Association between Obstructive Sleep Apnea and Cancer Incidence in a Large Multicenter Spanish Cohort
Francisco Campos-Rodriguez1, Miguel A. Martinez-Garcia2,3, Montserrat Martinez3,4, Joaquin Duran-Cantolla3,5, Monica de la Peña3,6, María J. Masdeu3,7, Monica Gonzalez8, Felix del Campo3,9, Inmaculada Gallego10, Jose M. Marin3,11, Ferran Barbe3,12, Jose M. Montserrat3,13, Ramon Farre3,14, and on behalf of the Spanish Sleep Network
1Respiratory Department and 10Oncology Department, Hospital Universitario de Valme, Sevilla, Spain 2Respiratory Department, Hospital Universitario y Politécnico La Fé, Valencia, Spain 3CIBER de Enfermedades Respiratorias, Bunyola, Spain 4Statistical Department, IRB Lleida, Lleida, Spain 5Research Department, Hospital Universitario Araba, Vitoria, Spain 6Respiratory Department, Hospital Universitario Son Espasses, Palma de Mallorca, Spain 7Respiratory Department, Hospital Parc Tauli, Sabadell, Spain 8Respiratory Department, Hospital Marques de Valdecilla, Santander, Spain 9Respiratory Department, Hospital Rio Hortega, Valladolid, Spain 11Respiratory Department, Hospital Miguel Servet, Zaragoza, Spain 12Respiratory Department, Hospital Arnau de Vilanova, IRB Lleida, Lleida, Spain 13Respiratory Department, Hospital Clinic, Barcelona, Spain; and 14Facultat de Medicina, Universitat de Barcelona, IDIBAPS, Barcelona, Spain
Rationale: Obstructive sleep apnea (OSA) has been associated with increased cancer mortality, but whether it is also associated with cancer incidence is unknown.
Objectives: To investigate whether OSA is associated with increased cancer incidence in a large clinical cohort.
Methods: A multicenter, clinical cohort study including consecutive patients investigated for suspected OSA between 2003 and 2007 in seven Spanish teaching hospitals. Apnea-hypopnea index (AHI) and percent nighttime with oxygen saturation less than 90% (TSat90) were used as surrogates of OSA severity, both as continuous variables and categorized by tertiles. Cox proportional hazards regression analyses were used to calculate hazard ratio (HR) and 95% confidence interval (CI) for cancer incidence after adjusting for confounding variables.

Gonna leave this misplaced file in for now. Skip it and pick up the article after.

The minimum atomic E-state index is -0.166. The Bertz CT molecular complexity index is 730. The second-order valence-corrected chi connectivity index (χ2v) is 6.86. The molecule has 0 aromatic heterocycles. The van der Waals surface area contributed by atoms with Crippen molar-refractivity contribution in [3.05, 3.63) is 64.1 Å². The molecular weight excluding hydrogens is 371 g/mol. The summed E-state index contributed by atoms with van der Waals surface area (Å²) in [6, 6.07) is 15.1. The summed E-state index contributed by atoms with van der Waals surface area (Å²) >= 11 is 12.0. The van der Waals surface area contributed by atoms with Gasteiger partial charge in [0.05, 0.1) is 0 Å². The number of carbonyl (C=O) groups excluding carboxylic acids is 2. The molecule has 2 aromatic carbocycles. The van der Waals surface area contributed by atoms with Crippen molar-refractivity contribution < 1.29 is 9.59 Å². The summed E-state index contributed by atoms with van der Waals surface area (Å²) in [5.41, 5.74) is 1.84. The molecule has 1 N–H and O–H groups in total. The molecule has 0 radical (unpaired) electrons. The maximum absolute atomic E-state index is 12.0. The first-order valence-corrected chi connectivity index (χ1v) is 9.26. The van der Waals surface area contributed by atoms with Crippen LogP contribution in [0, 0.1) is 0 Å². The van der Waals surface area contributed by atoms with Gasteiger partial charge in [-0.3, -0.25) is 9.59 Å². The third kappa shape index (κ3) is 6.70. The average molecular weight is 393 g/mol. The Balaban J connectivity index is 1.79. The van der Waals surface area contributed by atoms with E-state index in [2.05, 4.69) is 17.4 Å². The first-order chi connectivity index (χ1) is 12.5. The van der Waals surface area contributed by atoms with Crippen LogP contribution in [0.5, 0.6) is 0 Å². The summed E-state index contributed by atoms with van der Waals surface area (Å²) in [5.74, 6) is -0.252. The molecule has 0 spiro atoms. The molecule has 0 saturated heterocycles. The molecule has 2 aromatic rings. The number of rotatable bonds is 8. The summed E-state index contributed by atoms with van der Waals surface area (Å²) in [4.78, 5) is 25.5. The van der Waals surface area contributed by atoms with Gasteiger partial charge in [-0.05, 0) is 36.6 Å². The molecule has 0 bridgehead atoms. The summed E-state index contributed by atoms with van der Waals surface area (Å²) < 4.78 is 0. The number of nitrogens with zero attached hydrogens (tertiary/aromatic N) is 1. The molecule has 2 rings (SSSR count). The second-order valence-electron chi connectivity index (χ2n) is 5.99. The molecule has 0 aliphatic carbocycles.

Measurements and Main Results: A total of 4,910 patients were analyzed (median follow-up, 4.5 yr; interquartile range, 3.4–5.2). Compared with the lower TSat90 category (<1.2%), the adjusted hazards (95% CI) of cancer incidence for increasing categories were 1.58 (1.07–2.34) for TSat90 1.2–12% and 2.33 (1.57–3.46) for TSat90 greater than 12%. Continuous TSat90 was also associated with cancer incidence (adjusted HR, 1.07 [1.02–1.13] per 10-unit increase in TSat90). In stratified analyses, TSat90 was associated with cancer incidence in patients younger than 65 years (adjusted HR, 1.13 [95% CI, 1.06–1.21] per 10-unit increase in TSat90) and males (adjusted HR, 1.11 [95% CI, 1.04–1.17] per 10-unit increase in TSat90). AHI was not associated with cancer incidence in the adjusted analyses, except for patients younger than 65 years (adjusted HR for AHI >43 vs. <18.7, 1.66; 95% CI, 1.04–2.64).
Conclusions: Increased overnight hypoxia as a surrogate of OSA severity was associated with increased cancer incidence. This association seems to be limited to men and patients younger than 65 years of age.
Keywords:sleep apnea syndromes, intermittent hypoxia, cancer, sex, age
Am J Respir Crit Care Med Vol 187, Iss.1, pp 99-105, Jan 1, 2013
Copyright © 2013 by the American Thoracic Society
Originally Published in Press as DOI: 10.1164/rccm.201209-1671OC on November 15, 2012
Internet address: www.atsjournals.org